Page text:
Thursday, October 19, 2006

World Church Stuff

While I'm trying to figure out how to enable comments for this blog, let me refer you to a fascinating article from UMR about the global nature of the United Methodist Church. This month, the Judicial Council will be determining how many delegates will be allowed to attend General Conference 2008 from the new Cote d'Ivoire Annual Conference. If you recall, that conference joined the UMC in 2004 -- with a huge number of members, meaning it should be entitled to a full proportional number of delegates. But the original agreement stated that Cote d'Ivoire would only have two delegates at the first General Conference.

It's not a merely procedural issue. If Cote d'Ivoire brings 50 or so delegates to Conference rather than two, they suddenly have a huge voting bloc and will determine major policy issues for the whole worldwide church (like membership and ordination rights for homosexuals, for one thing).

But, as the story points out, none of the Central Conferences pay apportionments into the system (except to the Episcopal Fund). Thus, this issue also means that the use of the church's money could largely be decided by peoples who didn't give the money in the first place! And, yikes, we have a potentially flammable situation!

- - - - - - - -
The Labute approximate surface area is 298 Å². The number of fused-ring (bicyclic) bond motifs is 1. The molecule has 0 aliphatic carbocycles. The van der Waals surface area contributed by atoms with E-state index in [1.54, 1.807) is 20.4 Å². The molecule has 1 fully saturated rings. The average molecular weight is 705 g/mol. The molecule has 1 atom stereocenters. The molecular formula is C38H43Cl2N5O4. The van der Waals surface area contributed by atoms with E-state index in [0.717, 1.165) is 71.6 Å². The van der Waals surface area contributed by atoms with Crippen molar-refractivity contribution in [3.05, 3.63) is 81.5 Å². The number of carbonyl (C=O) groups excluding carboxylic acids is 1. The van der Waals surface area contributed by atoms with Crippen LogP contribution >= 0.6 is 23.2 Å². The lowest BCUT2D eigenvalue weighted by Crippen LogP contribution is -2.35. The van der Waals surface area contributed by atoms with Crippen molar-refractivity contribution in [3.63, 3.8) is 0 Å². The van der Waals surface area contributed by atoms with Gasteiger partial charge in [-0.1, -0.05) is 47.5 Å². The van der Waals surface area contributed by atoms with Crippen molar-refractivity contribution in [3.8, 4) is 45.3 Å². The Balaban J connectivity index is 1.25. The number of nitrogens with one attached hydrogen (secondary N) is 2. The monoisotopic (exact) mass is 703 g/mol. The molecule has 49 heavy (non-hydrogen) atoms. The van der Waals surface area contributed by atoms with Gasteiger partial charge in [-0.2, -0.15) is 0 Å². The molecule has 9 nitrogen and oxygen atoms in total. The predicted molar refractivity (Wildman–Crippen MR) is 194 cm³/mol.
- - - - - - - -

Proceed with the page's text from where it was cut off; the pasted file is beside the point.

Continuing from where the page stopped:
Money, sex, power -- all the biggies will be up for grabs at General Conference 2008!

From my perspective, working in a Mission which hopes to be an Annual Conference someday, and dreams of sending delegates to General Conference and participating fully in the life of the United Methodist Church, I can say that I earnestly hope and pray that power and decision-making will be shared between all the members of the global church, and the sooner, the better!

Speaking from this particular place, the Methodists of Cameroon have wisdom, gifts and talents which the rest of United Methodism needs. The voice of Cameroonian Methodism needs to be heard -- and soon!

Tiny small-town, white-frame Methodist chapels in Iowa need the voice and conscience of people like lay evangelist Guillian Arrey, who raises pigs out behind N'Chang United Methodist Church in Cameroon. Wealthy, mega-church suburban Methodists of Dallas need to witness the fervent prayers and weekly fasting of lay preacher Monique Bassagog, who leads a cell group in Yaounde. Church committees and Sunday School classes need to listen to the songs of Therese Nomo and Alexis Godonou, who write melodies and lyrics which betray a simple trust and faith.

This is what old-school missions couldn't comprehend. In the past, churches thought in terms of "sending," and of "mission fields," and what the "poor lost" needed to receive from the "well-fed found." But these days, it has become clear that God has run far ahead of us and our presumptions.

The senders are now receivers, and the mission field has been overturned and relocated.

Mission runs two ways now. Guess we better get used to it -- even in our church politics.